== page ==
On the weekend of March 29 when a collective facepalm spreads around Europe over Brexit, at least one city will be fuelled by an inclusive, open-door international ethos, as Tallinn Music Week once again hits the Estonian capital.
The 11th edition of the music city showcase festival runs from March 25-31, promoting “tomorrow’s music, arts and ideas”. Symbolically set in spring, there’s a clear metaphor of growth and renewal, and the festival is regarded as the most open, inclusive and experimental showcase festival in Europe. Some 170 acts from 28 countries are playing in 10 venues over three nights in Tallinn, with a daytime conference programme featuring lectures, workshops, debates and industry panels.
With a mission statement of promoting “untapped talent… from Serbia to Siberia, from Latvia to Lebanon, Estonia to Ethiopia”, the diversity of acts at TMW is phenomenal, especially when compared with commercial festivals in Ireland and the UK announcing their line-ups in the last few weeks, caught in a depressing race to the middle of the road.
From neoclassical composers and free jazz ensembles to grindcore, death metal, ambient, outsider folk, techno, rap, industrial, spiritual music, avant-garde pop and whatever else you might come up with, TMW ticks many boxes you never knew existed.
I’ll be hitting Tallinn at the end of the month so a full report is incoming, but in the meantime, here’s a few choice acts on the radar so far…
Alyona Alyona (Ukraine)
Alonya Savranenko is a true outlier in Ukrainian music – a rural preschool teacher and daycare counsellor who’s become a viral hit with her satirical take on hip-hop. She emerged last year with the video Рибки 2 (Fishies 2), which morphs from a kids’ folk tale DVD into a hyper-kinetic ravey trap blast. Her videos like Відчиняй (Open It) and Залишаю свій дім (Leave My House) are racking up millions of hits, and her upcoming debut album is the most anticipated record in Ukraine this year.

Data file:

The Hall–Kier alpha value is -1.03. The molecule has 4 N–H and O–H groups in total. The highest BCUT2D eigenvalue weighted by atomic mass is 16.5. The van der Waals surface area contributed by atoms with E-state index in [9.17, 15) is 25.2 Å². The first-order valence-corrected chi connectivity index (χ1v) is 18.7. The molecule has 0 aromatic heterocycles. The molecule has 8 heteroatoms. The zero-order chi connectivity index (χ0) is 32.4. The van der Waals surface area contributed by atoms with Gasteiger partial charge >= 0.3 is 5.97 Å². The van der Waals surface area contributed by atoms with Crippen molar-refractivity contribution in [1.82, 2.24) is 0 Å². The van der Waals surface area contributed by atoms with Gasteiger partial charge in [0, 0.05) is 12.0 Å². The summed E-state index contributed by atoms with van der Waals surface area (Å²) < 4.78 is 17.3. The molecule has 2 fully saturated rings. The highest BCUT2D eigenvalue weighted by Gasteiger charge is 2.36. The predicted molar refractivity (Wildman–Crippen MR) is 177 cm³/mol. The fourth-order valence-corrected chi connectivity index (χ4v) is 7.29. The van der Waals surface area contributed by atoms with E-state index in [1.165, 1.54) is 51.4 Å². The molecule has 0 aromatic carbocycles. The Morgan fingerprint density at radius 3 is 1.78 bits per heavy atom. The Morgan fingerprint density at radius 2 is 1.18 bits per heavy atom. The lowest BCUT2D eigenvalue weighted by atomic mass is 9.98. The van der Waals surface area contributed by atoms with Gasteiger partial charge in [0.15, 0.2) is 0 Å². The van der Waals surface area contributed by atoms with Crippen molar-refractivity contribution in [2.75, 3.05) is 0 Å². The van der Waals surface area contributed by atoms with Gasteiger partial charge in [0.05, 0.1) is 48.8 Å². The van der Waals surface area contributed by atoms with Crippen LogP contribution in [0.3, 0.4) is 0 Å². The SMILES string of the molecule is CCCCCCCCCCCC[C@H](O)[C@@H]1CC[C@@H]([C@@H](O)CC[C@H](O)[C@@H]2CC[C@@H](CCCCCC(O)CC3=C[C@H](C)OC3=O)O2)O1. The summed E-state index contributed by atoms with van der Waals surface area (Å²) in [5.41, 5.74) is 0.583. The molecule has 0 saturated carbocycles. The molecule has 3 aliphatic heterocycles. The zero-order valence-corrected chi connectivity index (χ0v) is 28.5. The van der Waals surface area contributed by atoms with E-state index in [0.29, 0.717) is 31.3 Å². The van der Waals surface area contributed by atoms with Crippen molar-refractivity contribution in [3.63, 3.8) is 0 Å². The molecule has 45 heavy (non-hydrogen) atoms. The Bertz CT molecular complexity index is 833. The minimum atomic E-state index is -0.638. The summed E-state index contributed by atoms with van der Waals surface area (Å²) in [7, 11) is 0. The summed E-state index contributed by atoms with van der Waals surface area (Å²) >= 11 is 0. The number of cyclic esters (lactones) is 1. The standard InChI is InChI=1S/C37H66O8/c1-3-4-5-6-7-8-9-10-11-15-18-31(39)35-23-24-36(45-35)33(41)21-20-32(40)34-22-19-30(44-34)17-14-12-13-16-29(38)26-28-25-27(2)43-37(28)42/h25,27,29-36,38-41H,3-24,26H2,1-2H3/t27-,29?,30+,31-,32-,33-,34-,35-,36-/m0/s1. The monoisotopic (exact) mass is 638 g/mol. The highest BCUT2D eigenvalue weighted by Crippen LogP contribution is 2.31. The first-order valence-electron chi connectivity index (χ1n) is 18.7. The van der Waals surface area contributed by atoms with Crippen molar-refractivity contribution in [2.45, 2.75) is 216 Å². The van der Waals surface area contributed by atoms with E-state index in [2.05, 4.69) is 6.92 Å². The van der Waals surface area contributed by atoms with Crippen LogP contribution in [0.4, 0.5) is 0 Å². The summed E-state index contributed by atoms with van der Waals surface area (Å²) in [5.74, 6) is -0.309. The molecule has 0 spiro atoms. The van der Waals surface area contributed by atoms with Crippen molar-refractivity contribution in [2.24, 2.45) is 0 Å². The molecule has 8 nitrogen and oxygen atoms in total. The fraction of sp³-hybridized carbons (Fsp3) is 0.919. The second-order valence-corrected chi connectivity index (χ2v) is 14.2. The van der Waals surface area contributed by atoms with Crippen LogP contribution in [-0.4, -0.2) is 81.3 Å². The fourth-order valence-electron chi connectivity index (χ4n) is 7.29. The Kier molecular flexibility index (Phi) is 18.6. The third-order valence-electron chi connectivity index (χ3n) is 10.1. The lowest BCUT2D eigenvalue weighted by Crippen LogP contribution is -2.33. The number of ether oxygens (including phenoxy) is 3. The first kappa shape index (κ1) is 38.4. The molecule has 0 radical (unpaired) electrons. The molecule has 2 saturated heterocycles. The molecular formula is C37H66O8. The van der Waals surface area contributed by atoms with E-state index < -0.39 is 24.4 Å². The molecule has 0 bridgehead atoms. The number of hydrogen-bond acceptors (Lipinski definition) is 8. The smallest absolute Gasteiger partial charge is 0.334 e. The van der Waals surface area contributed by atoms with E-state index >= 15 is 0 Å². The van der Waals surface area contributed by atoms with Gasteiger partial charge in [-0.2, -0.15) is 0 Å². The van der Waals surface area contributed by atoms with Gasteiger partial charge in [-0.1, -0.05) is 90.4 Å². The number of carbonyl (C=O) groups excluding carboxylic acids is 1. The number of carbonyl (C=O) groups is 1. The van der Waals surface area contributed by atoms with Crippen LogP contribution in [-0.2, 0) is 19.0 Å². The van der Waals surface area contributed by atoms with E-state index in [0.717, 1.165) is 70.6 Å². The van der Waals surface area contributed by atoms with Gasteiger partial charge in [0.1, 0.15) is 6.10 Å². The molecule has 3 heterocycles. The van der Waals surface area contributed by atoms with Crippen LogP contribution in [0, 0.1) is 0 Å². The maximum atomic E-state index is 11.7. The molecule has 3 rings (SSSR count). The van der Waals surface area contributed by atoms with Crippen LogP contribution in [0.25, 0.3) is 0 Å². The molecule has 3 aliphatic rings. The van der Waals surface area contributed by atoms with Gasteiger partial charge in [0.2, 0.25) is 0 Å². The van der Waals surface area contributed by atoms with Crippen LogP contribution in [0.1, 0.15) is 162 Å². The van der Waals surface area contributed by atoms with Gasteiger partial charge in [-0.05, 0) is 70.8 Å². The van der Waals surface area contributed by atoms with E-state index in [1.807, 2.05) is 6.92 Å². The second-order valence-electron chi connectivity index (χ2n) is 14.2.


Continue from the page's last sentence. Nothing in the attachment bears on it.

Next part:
Molchat Doma (Belarus)
From the brutalist Soviet hotel on the cover, to the minimal synths and deadpan vocal delivery, Molchat Doma’s latest album Этажи (Etazhi) sounds like a cult 1979 cold wave tape curio that’s just been unearthed by a reissue label such as Dark Entries. Melancholy, bass-heavy post-punk vibes with an evocative lo-fi aesthetic.
rosemary loves a blackberry (Russia)
Moving in the same Anti-Ghost Ray circles as Gazelle Twin, Diane Burkot is another artist who explores the dark side of performance art, pop and electronics. Her stunning, surreal videos veer from a Tron-like immersion in social media to playing with black metal imagery and VHS degradation. In performance it’s laptops, pedals, video cassettes and a mic for her spectral vocals – and in one live video, a hula-hoop (very Grace Jones).
The only Irish act on the bill, Ian ‘Eomac’ McDonnell and Dara ‘Arad’ Smith have been experimenting in outsider techno for years. If you’ve been battered by Aphex Twin’s multimedia live assaults in recent years, chances are Lakker’s music has been woven into your skull along with the other assorted brain-wrongs. Their new album Época explores electronics with abstract use of Irish traditional instruments and their own vocals. They’ll be presenting Época with a new audiovisual showcase at TMW.
SADO OPERA (Russia)
Russian queer disco performance art crew SADO OPERA are the house band at the infamous Berlin sex club Ficken3000, and they veer between celebrations of late night dark room flings to middle finger salutes to their home country and the toxic patriarchy. It’s all done with a subversive, dry wit and a sonic palette that draws on acid house, electro, disco and Hi-NRG flamboyance.